Author Billy Baker Illustration Graham Roumieu
The jerboa, which looks like a field mouse fitted with big ears and two rabbit feet, is in need of a cleaning. Inside a small room at Harvard University, a caretaker delicately runs a brush over its fur, sucking off any dirt with a specially filtered vacuum. Then he breaks out the Windex and Q-Tips and gets to work on the eyes.
The cute biped, which likely passed away sometime in the late 19th century, is just one of many stuffed creatures currently being spruced up at Harvard’s Museum of Natural History. The museum may be part of one of the world’s dominant educational institutions, but it still proudly wears the safari hat of a Victorian-era preserve. From its collection of impossibly delicate glass flowers to the now-extinct Tasmanian tiger, the place emits a distinct Teddy Roosevelt vibe, harkening to a time when the only way to see the world’s animals was if they were stuffed and mounted.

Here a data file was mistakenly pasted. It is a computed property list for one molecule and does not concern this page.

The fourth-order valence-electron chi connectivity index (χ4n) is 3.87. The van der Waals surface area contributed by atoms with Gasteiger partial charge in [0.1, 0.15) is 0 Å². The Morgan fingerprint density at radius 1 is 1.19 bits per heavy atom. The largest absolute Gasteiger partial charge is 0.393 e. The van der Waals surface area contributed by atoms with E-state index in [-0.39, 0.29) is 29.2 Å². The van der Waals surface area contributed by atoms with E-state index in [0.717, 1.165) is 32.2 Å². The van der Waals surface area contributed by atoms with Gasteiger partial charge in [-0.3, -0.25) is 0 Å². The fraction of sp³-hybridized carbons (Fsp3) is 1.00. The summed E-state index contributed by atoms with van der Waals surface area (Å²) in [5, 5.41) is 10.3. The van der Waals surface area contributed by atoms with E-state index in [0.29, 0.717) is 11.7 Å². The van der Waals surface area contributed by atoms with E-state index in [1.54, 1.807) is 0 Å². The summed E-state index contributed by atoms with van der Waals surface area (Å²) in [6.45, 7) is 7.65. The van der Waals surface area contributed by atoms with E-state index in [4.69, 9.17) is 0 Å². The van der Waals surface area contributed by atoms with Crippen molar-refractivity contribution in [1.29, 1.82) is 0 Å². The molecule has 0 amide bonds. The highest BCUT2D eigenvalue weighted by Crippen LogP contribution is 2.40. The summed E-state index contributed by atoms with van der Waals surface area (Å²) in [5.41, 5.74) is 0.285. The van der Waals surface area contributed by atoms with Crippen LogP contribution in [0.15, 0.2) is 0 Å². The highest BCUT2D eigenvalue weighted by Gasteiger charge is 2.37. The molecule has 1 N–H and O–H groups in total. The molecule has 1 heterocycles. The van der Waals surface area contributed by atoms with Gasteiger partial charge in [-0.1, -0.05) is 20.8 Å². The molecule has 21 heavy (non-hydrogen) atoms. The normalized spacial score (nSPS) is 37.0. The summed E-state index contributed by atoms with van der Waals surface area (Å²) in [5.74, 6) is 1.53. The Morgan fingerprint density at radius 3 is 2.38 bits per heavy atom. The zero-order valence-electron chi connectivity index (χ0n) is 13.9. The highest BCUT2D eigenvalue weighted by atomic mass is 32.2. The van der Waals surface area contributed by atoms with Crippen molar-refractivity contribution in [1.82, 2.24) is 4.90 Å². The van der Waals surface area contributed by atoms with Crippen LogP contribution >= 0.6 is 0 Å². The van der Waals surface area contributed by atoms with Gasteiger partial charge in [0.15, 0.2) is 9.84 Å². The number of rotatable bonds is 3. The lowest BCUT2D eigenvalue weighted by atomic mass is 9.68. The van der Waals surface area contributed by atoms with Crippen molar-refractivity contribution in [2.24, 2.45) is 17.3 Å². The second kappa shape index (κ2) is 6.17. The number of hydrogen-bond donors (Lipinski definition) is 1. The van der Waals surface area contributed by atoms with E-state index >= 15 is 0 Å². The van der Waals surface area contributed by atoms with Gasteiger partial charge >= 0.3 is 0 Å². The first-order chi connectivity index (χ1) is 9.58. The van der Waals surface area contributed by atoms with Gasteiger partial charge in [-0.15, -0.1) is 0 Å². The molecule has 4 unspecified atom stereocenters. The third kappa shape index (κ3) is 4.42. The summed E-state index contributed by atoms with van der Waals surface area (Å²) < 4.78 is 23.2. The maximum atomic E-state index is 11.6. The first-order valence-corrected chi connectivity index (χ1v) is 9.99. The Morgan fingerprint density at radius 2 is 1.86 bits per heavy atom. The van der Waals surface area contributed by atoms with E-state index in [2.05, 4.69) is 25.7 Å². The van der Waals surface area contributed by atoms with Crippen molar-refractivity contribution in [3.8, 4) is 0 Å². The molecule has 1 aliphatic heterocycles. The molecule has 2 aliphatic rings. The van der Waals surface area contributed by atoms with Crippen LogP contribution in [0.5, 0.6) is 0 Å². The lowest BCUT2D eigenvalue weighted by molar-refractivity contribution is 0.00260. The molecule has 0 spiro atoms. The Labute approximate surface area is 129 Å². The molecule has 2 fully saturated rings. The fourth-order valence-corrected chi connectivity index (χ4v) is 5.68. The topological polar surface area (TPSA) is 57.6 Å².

Executive Director Elisabeth Werby says she doesn’t want it to stop there, though. The museum is gradually undergoing a renovation that, she says, “keeps the nineteenth century feel with up-to-date research and interpretation.” The Great Mammal Hall, where you can see the animal with the world’s largest brain (the sperm whale) right next to the animal with the world’s longest neck (the giraffe), reopened last year following a major renovation. This fall, the renovated Africa wing opened, and that little jerboa now finds himself dwarfed by a hippo. “That sense of scale is something you can’t get from movies, or even an IMAX screen,” says Werby.
The change most immediately striking to longtime devotees of the museum, however, is the surprisingly fresh smell. A couple of years ago, they finally got rid of the mothballs. After all these decades, it seems, the place had been preserved enough.